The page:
By Mike Foster (28 August 2015)
Warm seas, cardóns at the shore, whales, turtles, boobies, rhodoliths, naked rocks, fish tacos, crema de cacti – it is no surprise that the Gulf of California has long attracted MLML scientists. We follow the tradition of early Gulf adventures including the famous Ricketts and Steinbeck expedition, and the seaweed studies of E. Yale Dawson. Dawson is particularly noteworthy as he was affiliated with the Beaudette Foundation, precursor to MLML, which sponsored a number of expeditions to the Gulf using the chartered vessel Neptunus Rex. Early on the MLML created a course, “Ecology of the Gulf of California,” centered on a series of cruises in the Gulf on the ship Makrele in 1969. Among the students participating were Genny Bockus (now Anderson), Shane Anderson, Jim Houk, Jim Norris, Don Wobber and Dave Mayer who all went on to notable careers in marine science.
The completion of the Baja Trans-peninsular Highway in 1973 greatly improved vehicle access to the Gulf and Pacific Baja, stimulating various informal expeditions by MLML faculty Greg Cailliet (sharks), Jim Harvey (whales), John Oliver (whale feeding) and Bernd Würsig (marine mammals). As is the MLML tradition, numerous students were included.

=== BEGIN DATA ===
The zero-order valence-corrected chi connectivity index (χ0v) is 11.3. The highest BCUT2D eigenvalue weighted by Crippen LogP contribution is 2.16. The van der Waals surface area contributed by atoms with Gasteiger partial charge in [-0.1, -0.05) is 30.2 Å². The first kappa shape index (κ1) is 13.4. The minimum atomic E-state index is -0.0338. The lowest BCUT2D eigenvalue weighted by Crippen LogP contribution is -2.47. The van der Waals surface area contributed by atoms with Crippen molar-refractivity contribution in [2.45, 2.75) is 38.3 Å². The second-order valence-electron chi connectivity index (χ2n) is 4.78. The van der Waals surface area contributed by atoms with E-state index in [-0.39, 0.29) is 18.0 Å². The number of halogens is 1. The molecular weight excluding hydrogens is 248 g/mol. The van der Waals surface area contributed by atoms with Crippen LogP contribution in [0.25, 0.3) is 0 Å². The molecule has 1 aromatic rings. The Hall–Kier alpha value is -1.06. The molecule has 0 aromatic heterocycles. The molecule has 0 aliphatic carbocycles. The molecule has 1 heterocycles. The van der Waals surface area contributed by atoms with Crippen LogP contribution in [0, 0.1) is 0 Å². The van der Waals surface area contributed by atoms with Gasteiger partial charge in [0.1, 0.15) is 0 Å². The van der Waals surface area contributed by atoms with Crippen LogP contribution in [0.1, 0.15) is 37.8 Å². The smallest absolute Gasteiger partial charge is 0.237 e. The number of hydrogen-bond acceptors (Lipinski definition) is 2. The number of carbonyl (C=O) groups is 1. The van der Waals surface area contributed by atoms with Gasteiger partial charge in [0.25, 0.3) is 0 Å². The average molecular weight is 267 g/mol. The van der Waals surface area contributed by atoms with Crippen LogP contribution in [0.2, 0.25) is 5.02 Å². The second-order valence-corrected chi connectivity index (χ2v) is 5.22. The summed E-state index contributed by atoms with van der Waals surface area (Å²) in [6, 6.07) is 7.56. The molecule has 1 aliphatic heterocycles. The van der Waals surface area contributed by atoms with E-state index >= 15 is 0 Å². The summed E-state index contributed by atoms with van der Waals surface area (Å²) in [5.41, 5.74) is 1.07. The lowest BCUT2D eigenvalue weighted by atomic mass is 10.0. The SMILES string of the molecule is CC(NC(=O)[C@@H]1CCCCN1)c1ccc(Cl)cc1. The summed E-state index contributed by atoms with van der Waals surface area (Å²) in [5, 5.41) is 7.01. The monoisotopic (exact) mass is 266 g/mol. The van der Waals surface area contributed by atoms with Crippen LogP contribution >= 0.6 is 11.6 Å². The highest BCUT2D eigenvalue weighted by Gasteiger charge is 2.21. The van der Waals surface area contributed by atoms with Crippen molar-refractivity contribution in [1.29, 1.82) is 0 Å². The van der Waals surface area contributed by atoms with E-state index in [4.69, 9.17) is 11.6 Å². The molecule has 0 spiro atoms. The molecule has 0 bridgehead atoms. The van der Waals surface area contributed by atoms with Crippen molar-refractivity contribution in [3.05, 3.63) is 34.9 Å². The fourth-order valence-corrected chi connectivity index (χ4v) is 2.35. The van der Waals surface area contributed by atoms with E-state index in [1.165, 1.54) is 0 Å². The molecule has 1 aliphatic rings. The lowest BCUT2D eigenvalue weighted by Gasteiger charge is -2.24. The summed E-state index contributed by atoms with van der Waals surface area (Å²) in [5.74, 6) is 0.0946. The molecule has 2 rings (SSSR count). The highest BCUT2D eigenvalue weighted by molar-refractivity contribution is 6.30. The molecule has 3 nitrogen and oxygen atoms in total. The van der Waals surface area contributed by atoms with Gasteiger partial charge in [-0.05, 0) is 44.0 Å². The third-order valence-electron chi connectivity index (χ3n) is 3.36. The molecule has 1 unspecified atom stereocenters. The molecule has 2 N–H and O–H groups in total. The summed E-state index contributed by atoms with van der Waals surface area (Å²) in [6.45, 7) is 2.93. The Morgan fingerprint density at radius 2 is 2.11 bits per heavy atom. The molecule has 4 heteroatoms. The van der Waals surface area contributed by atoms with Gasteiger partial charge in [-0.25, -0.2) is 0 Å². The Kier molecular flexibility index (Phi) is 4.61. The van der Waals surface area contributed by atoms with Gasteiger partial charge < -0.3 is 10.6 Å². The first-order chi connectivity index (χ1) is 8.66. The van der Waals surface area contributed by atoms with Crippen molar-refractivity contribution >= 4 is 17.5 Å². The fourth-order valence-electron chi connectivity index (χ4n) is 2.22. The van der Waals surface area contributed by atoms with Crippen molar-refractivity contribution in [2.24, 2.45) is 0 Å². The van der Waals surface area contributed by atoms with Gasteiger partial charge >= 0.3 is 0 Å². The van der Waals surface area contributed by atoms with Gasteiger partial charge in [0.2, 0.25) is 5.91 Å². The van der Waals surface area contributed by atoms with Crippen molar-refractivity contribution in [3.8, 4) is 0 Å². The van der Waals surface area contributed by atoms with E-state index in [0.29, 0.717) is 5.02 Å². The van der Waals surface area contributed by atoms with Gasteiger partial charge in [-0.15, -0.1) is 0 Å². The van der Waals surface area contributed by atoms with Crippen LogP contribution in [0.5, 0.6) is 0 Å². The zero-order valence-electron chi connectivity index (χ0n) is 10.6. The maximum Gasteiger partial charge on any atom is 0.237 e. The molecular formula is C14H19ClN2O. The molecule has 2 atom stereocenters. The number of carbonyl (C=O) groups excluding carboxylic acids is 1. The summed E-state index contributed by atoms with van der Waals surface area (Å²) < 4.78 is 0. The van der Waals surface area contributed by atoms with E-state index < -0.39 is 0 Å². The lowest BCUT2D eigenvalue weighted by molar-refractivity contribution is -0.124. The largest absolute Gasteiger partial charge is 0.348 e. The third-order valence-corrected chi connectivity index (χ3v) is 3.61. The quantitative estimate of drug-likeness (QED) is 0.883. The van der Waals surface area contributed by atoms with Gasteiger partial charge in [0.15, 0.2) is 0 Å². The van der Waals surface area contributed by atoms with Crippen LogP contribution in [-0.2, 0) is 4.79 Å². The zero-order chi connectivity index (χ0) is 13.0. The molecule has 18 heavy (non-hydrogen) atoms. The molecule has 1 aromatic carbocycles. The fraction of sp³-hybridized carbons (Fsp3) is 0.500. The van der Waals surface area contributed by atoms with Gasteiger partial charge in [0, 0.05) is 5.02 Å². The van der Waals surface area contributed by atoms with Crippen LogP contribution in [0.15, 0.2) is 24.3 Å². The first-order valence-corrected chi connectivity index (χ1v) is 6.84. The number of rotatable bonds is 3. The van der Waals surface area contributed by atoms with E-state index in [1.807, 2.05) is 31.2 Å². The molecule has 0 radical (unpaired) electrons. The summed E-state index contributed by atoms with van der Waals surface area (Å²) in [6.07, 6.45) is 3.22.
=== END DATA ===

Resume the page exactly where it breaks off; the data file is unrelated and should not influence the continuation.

I became Baja bound in 1989 as the result of a phone call from Diana Steller, calling from Mulegé and asking if I knew anything about subtidal beds of purple-pink balls she had discovered while snorkeling in Bahía Concepción. It turned out these were rhodoliths, free-living non-geniculate coralline algae. Dawson had previously published on their taxonomy in the Gulf but little was known about their distribution and ecology in Baja or elsewhere in the world. Sounded interesting and I needed a break from the post-earthquake MLML blues. So it began – trips with other grad student volunteers to help with what became Diana’s MS theses on rhodolith bed ecology. This led to re-establishing the Gulf of California ecology course, now led by Diana, that includes various biological and geological studies depending on faculty interest, with a number of students going on to do their MS theses in Baja.
A highlight has been a collaboration with Rafael Riosmena Rodríguez that began in 1994-95 when I was on a Fulbright at Universidad Autónoma de Baja California Sur in La Paz. Rafael, now a professor at UABCS, subsequently came to MLML to do his MS on rhodolith taxonomy, went on to a PhD in Australia, and continues to collaborate on research in Baja. His students have frequently joined the MLML Baja class and various research projects. The collaboration also led to founding the International Rhodolith Workshop that convenes every three years, the 5th held in Costa Rica in 2015.
Part of the success of these forays into Baja is due to John Douglas (JD) and the rest of the Marine Ops staff who made sure the outboards and boats performed well, and who provided mandatory maintenance lectures if they returned abused.
No doubt MLML Baja adventures will continue with good science, collaboration, and excellent crema de cacti.